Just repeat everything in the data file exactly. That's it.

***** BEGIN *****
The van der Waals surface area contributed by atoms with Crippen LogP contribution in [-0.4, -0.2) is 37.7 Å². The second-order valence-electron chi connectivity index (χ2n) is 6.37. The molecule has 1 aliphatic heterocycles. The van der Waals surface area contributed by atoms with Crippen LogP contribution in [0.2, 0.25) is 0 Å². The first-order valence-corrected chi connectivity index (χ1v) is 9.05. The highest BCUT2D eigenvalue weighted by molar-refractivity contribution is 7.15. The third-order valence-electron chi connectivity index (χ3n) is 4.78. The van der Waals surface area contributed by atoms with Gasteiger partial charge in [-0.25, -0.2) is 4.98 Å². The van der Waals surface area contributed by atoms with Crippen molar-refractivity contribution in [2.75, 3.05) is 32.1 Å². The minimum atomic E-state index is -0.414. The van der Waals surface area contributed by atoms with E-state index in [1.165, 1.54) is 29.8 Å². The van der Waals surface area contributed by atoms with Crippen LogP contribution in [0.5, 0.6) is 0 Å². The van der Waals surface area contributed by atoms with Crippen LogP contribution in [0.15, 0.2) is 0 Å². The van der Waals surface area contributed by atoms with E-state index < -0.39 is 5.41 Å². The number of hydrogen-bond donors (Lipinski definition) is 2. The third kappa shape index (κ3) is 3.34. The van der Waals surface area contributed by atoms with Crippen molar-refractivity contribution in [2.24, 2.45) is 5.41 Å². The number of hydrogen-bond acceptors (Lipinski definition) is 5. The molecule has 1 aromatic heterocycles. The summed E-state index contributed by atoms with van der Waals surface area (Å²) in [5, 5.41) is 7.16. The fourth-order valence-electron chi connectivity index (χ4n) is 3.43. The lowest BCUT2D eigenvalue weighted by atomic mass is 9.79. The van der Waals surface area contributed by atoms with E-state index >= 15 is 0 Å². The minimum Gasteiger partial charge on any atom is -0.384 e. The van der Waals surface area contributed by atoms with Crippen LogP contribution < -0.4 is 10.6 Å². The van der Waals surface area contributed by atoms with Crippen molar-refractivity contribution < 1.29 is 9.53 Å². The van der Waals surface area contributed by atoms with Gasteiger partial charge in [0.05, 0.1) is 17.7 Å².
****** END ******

The van der Waals surface area contributed by atoms with Crippen LogP contribution in [-0.4, -0.2) is 37.7 Å². The second-order valence-electron chi connectivity index (χ2n) is 6.37. The molecule has 1 aliphatic heterocycles. The van der Waals surface area contributed by atoms with Crippen LogP contribution in [0.2, 0.25) is 0 Å². The first-order valence-corrected chi connectivity index (χ1v) is 9.05. The highest BCUT2D eigenvalue weighted by molar-refractivity contribution is 7.15. The third-order valence-electron chi connectivity index (χ3n) is 4.78. The van der Waals surface area contributed by atoms with Gasteiger partial charge in [-0.25, -0.2) is 4.98 Å². The van der Waals surface area contributed by atoms with Crippen molar-refractivity contribution in [2.75, 3.05) is 32.1 Å². The minimum atomic E-state index is -0.414. The van der Waals surface area contributed by atoms with E-state index in [1.165, 1.54) is 29.8 Å². The van der Waals surface area contributed by atoms with Crippen LogP contribution in [0.5, 0.6) is 0 Å². The van der Waals surface area contributed by atoms with Crippen LogP contribution in [0.15, 0.2) is 0 Å². The van der Waals surface area contributed by atoms with E-state index < -0.39 is 5.41 Å². The number of hydrogen-bond donors (Lipinski definition) is 2. The third kappa shape index (κ3) is 3.34. The van der Waals surface area contributed by atoms with Crippen molar-refractivity contribution in [2.24, 2.45) is 5.41 Å². The number of hydrogen-bond acceptors (Lipinski definition) is 5. The molecule has 1 aromatic heterocycles. The summed E-state index contributed by atoms with van der Waals surface area (Å²) in [5, 5.41) is 7.16. The fourth-order valence-electron chi connectivity index (χ4n) is 3.43. The lowest BCUT2D eigenvalue weighted by atomic mass is 9.79. The van der Waals surface area contributed by atoms with E-state index >= 15 is 0 Å². The minimum Gasteiger partial charge on any atom is -0.384 e. The van der Waals surface area contributed by atoms with Crippen LogP contribution < -0.4 is 10.6 Å². The van der Waals surface area contributed by atoms with Crippen molar-refractivity contribution < 1.29 is 9.53 Å². The van der Waals surface area contributed by atoms with Gasteiger partial charge in [0.05, 0.1) is 17.7 Å².